A 234 acre (almost 100 hectare) extension of Andean Foothill Forest has been secured in the Narupa Reserve of north eastern Ecuador, in the Amazonian Lowlands.
This reserve is a haven for birdlife, with more than 300 species recorded, including several species listed as Vulnerable by the IUCN Red List: Cerulean Warbler, Black Tinamou, Military Macaw, Coppery-chested Jacamar and Foothill Elaenia.
The road to deforestation
One of the reasons land protection in this area is so urgent is that a road connecting the city of Baeza in the eastern Andes to the town of Puerto Francisco de Orellana in the Amazonian lowlands has just been paved, making the area more accessible to wildlife tourists but also more open to clearance for agriculture.
Charlotte Beckham, Conservation Programmes Manager at World Land Trust (WLT), explained why this land purchase is important.
“We have been working with our partner Fundación Jocotoco for 18 years now, supporting the creation of reserves and extensions of those reserves to safeguard key areas of forest, which are of particular importance to bird diversity.
“Protecting this property is particularly important as it brings together areas of the reserve, connecting the breeding site for the Orange-breasted Falcon, secured by Jocotoco, with the rest of the reserve.”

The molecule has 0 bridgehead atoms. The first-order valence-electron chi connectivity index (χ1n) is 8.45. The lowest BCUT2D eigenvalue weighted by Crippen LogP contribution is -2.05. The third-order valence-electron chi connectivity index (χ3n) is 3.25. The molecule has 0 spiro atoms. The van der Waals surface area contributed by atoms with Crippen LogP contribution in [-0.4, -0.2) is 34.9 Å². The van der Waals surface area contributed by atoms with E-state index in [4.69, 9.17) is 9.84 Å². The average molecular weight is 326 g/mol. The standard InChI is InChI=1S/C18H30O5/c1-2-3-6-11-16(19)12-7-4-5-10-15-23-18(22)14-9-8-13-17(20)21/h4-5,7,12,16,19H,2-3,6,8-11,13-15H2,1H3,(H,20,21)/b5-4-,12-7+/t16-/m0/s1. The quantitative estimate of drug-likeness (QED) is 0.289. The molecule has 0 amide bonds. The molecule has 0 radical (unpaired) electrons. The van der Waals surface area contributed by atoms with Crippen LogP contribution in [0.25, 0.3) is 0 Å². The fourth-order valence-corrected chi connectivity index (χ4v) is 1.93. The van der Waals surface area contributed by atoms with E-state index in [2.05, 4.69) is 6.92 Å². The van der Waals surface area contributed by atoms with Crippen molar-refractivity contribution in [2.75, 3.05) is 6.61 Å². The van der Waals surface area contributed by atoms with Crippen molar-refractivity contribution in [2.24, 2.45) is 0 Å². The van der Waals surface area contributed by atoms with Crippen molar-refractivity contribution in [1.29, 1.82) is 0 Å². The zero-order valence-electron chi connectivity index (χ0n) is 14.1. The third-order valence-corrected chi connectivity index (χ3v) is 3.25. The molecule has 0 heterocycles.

Open for visitors
Fundación Jocotoco run a successful ecotourism programme which helps to support the protection of their reserves. Going to Narupa Reserve to try and spot the only known nest for the Orange-breasted Falcon in Ecuador is a must for any keen birdwatcher travelling to the country, as is visiting Buenaventura Reserve to look for Howler Monkeys and the Endangered El Oro Parakeet.
WLT is grateful to the trustees of the Robert E Zauhar Living Trust whose donation in memory of Robert Zauhar funded the purchase of 212 acres (86 hectares) of this newly protected area of forest.
WLT funds the long-term protection of reserves like Narupa through the Keepers of the Wild appeal, which sponsors the salaries of local rangers hired to patrol reserves, protecting the wildlife from illegal activities and monitoring animal activity.
You can also donate by texting KOTW14 £[amount] to 70070. The maximum donation by text at any one time is £10.